Out of those guys, Bouma is the one most setting off alarm bells in my head; Micheal Ferland has a history of better underlying results and should still be the left wing on that line. Still, the forwards got the job better done than the defencemen, but, in fairness, McDavid had 80% offensive zone starts when lining up against Brodie and Giordano.
Against the forward group, he dropped down to 66.67% offensive zone starts. His corsi numbers also went up when he got away from Backlund’s line. Frolik had the best game of the three, but don’t forget: there’s a reason he and Backlund are a package deal, and it’s because they’re the ones who can be most trusted to shut down the opposition. Backlund was the most effective at containing McDavid.
Hopefully we start to see them used in the same capacity on the road.
Keep Kevin, Kulak
I apologize for the horrible set up to this section, I was just trying to think of alliteration and then I was thinking of The Simpsons and–
The point is, here, maybe it is good. Jyrki Jokipakka’s addition to the lineup was much needed, and much appreciated. It’s a wonder he was ever scratched at all. Though he didn’t play too much – he was grouped with Dennis Wideman and Deryk Engelland for the lesser ice times on defence last night, with just 16:15 to his name – he actually ended up with one of the higher 5v5 ice times at 13:31. During that, he had a CF% of 71.43%, second only to Hamilton. Sure, the fact that he got a lot of offensive zone starts probably had something to do with that, but his composure and capable play were strong assets.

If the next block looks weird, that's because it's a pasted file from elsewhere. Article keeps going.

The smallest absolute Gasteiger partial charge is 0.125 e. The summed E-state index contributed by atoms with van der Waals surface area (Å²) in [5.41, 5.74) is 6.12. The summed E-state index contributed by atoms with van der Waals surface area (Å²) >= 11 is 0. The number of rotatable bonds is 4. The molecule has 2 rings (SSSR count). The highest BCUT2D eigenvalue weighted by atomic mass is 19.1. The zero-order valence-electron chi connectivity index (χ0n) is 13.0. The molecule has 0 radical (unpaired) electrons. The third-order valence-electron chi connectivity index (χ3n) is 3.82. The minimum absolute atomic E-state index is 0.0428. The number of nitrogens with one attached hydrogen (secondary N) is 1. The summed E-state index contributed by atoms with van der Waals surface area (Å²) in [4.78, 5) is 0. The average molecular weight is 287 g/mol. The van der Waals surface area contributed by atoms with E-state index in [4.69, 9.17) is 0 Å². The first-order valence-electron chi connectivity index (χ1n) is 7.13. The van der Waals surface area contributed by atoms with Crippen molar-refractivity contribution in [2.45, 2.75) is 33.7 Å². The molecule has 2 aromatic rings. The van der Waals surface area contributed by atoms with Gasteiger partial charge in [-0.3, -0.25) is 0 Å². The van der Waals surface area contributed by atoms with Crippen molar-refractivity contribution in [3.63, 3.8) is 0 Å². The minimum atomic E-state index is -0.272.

Also, the goal he scored was pretty nice, too.
It was great to see Jokipakka subbed in for Nicklas Grossmann, but now, Brett Kulak needs to make his way into the lineup, too.
Outside of Brodie and Giordano, Wideman had the worst possession stats on the defence. We know who Brodie and Girodano had to face, so we’ll give them a bit of a pass; Wideman’s most common opponents were Patrick Maroon, Leon Draisaitl, and Darnell Nurse. Sure, his 37.50% offensive zone starts probably didn’t help him much, but when you can barely keep up and, in particular, when you end up largely responsible for a shorthanded goal against…
Point is, is there anything Wideman can do that Kulak can’t at this point? Having a pairing consisting of Wideman and Engelland isn’t ideal because neither is actually known for their footspeed. Adding Kulak to the lineup makes sure all three pairings have at least one member who can actually skate on them. It’s time for Kulak to draw into the lineup. If he impresses, he stays there; if he doesn’t, then he gets to play top minutes in Stockton and we can try Tyler Wotherspoon again.
Besides, didn’t Kulak and Engelland work well together in their limited time to start the 2015-16 season? The answer is yes, yes they did.
But the defensive depth isn’t up to snuff. The Flames have an option just sitting there who might be able to rectify that. Time to put him in. After all, he made this team, didn’t he?
PASS IT TO THE FLY pic.twitter.com/rCDFdAtrqu
— NHL (@NHL) October 15, 2016
So like… if something notable had happened during that moment, would the highlight have had the fly on it, or would they have just desperately tried to use only alternative camera angles? I have the important questions here.